Earning money from your music – royalties, licensing, ad and streaming revenue

So I posted this bit of info on my Facebook page earlier today – I thought I’d re-post it here in case it’s of interest to anyone! :)

1) PRS, PPL & MCPS are the UK organisations for collecting royalties. The PRS deal in public performance royalties as do PPLPRS is any use of a song (ie composition) performed live, played on radio etc, whereas PPL is for performances of the actual recordings of your song – however if your song is played on the radio you’d get royalties from both as it would cover both a performance of your recording and your composition. MCPS is to do with mechanical sales – so CD sales etc – it costs to join the MCPS and is only really worth doing if you’re selling LOADS of records.

I’d recommend signing up with a company called Sentric (www.sentricmusic.com), who can collect PRS royalties on your behalf. It’s free to join and they take a 20% cut. That sounds like a lot but the PRS claiming process is so difficult and convoluted and Sentric make it 100% easier to earn royalties so you’ll likely make more money through using them (I do.)

Sentric can also get your music TV and film placements, which leads me on to no.2

2) licensing! Getting placements through TV, film, documentaries, videogames etc can be a good earner. Sentric are great for getting placements – although they mainly only deal with big companies (eg channel 5, the producers of Skins and Hollyoaks.) It’s a lot easier to get your music licensed for smaller projects, eg. company office use, call centres, cafes and bar playlists and small films and documentaries etc. For these I use a site called Jamendo. Jamendo also give its users ad revenue from the site based on how many page impressions you get. To get all these benefits though you have to be giving your music away for free download, which is the main purpose of the site (it’s a creative commons music community.)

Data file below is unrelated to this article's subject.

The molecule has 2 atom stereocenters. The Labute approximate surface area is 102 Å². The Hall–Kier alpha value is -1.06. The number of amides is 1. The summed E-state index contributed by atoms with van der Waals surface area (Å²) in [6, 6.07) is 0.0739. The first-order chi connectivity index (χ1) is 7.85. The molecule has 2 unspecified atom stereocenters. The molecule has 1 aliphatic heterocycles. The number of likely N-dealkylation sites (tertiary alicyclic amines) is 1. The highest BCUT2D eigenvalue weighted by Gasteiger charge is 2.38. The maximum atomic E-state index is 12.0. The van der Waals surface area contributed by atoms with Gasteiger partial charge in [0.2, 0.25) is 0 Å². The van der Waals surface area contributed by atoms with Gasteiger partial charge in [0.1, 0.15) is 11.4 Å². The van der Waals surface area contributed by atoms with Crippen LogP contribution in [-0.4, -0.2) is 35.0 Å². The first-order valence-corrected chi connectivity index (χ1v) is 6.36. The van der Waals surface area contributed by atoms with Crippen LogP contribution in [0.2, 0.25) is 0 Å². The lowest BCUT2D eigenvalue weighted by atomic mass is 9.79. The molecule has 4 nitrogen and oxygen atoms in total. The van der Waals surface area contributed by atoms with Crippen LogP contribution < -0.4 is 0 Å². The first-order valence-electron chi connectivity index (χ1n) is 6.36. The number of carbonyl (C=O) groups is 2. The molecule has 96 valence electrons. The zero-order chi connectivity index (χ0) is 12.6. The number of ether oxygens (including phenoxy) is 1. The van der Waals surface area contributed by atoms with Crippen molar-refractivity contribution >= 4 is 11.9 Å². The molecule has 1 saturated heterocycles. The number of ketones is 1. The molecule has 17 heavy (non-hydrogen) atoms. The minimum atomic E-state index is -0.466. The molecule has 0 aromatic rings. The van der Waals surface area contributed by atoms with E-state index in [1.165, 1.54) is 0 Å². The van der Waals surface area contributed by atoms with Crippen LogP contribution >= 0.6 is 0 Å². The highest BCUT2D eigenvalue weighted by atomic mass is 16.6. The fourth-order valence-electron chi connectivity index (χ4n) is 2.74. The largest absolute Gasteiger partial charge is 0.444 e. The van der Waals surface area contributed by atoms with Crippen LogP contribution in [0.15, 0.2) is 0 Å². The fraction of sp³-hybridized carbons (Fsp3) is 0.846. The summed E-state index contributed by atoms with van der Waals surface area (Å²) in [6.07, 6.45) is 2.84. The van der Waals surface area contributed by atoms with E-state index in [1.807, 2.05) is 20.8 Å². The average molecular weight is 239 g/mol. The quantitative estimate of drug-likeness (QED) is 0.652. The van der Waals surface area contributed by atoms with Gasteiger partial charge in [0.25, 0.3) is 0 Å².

3) streaming and ad revenue. There’s stuff like google adwords, which you can potentially put on your website but it’s a bit spammy. Youtube have two partner programs, the 1st of which is easy to get on to if you upload videos fairly regularly and get a few hundred views for each video. You then get adverts shown on your videos and earn a share of the ad revenue youtube gets. It pays pretty well.

Then there’s streaming sites like Spotify (which pays sod all.) If you are releasing music to iTunes and Amazon etc through CDbaby, CDbaby can collect streaming revenue from nearly anywhere your music is streamed online.

This is just skimming the basics, but hopefully it will prove useful! :)

- Marc.

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